Among the difficulties projected by the language of the patient, it is broken down into aphasia, anomia, automatisms, paraphasia, circumlocution, stereotypies and echolalia.

All these phenomena are being introduced into the language of the patient, increasing the gaps and the advances of progressive cognitive deterioration.

Thus, one of the early manifestations of the disorder entails naming problems, the difficulty of evoking that word that designates the given object, located in a semantic memory deficit.

In this way, various authors maintain a deficit in the access or recovery of information, these access problems make it difficult for the patient to understand, elaborate and name said object, the evocation is seriously affected as well as the selection process, recovery and production.

In other words, the subject is an anomic being, totally disconnected from the signifier attached to the object, exempt from nomination, unable to evoke the corresponding name of the indicated object, constituting this limitation in the most common of aphasic disorders.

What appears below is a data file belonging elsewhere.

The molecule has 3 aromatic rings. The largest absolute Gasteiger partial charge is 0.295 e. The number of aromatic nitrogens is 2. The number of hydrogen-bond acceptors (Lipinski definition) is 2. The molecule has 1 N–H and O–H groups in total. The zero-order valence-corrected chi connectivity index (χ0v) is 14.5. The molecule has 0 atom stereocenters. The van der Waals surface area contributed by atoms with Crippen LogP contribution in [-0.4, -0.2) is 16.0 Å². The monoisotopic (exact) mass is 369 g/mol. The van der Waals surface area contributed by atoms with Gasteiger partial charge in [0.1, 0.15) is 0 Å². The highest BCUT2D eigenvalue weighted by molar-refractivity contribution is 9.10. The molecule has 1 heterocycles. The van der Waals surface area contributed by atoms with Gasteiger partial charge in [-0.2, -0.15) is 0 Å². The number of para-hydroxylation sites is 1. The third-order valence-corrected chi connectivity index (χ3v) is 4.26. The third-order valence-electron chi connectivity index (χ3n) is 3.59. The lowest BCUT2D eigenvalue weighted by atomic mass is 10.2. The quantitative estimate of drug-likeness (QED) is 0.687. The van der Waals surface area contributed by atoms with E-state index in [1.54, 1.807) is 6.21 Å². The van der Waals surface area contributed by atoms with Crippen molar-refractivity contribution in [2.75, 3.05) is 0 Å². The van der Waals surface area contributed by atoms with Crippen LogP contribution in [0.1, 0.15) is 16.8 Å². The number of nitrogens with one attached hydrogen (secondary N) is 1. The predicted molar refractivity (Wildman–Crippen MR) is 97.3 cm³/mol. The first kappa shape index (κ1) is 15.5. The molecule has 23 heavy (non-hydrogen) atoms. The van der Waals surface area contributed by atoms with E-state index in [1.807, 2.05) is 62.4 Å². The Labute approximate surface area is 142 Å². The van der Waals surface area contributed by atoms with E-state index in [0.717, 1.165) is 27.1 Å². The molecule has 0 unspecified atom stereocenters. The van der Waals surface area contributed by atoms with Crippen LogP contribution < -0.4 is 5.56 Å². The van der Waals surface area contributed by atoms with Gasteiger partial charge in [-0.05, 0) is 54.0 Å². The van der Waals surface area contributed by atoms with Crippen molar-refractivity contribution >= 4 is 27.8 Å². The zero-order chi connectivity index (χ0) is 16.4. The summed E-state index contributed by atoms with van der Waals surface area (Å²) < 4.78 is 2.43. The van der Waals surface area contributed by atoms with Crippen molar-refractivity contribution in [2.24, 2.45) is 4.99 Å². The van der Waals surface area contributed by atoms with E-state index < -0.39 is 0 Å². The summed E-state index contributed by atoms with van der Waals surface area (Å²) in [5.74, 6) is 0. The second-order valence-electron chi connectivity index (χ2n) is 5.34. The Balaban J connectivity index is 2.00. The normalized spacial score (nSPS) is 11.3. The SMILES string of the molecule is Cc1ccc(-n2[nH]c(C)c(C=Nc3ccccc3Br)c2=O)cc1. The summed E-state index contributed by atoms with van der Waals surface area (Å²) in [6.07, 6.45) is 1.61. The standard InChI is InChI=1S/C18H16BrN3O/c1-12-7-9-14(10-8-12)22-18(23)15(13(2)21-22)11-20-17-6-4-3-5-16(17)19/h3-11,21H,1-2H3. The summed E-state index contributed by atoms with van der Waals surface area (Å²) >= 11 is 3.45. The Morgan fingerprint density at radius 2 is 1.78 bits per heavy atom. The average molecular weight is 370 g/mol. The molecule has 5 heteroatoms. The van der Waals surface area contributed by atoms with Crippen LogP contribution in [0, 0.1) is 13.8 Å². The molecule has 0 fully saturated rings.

Being aphasia a language disorder caused by a brain injury, in a subject who previously had language, there is the ambiguity of terms uttered in the specialized literature to classify this syndrome, they stand out among nominal aphasia, anomic aphasia and amnestic aphasia, in this first phase of nominative difficulty.

The evolution of the problems derived from the cognitive deterioration of dementia, causes a gradual degeneration in the language of the patient.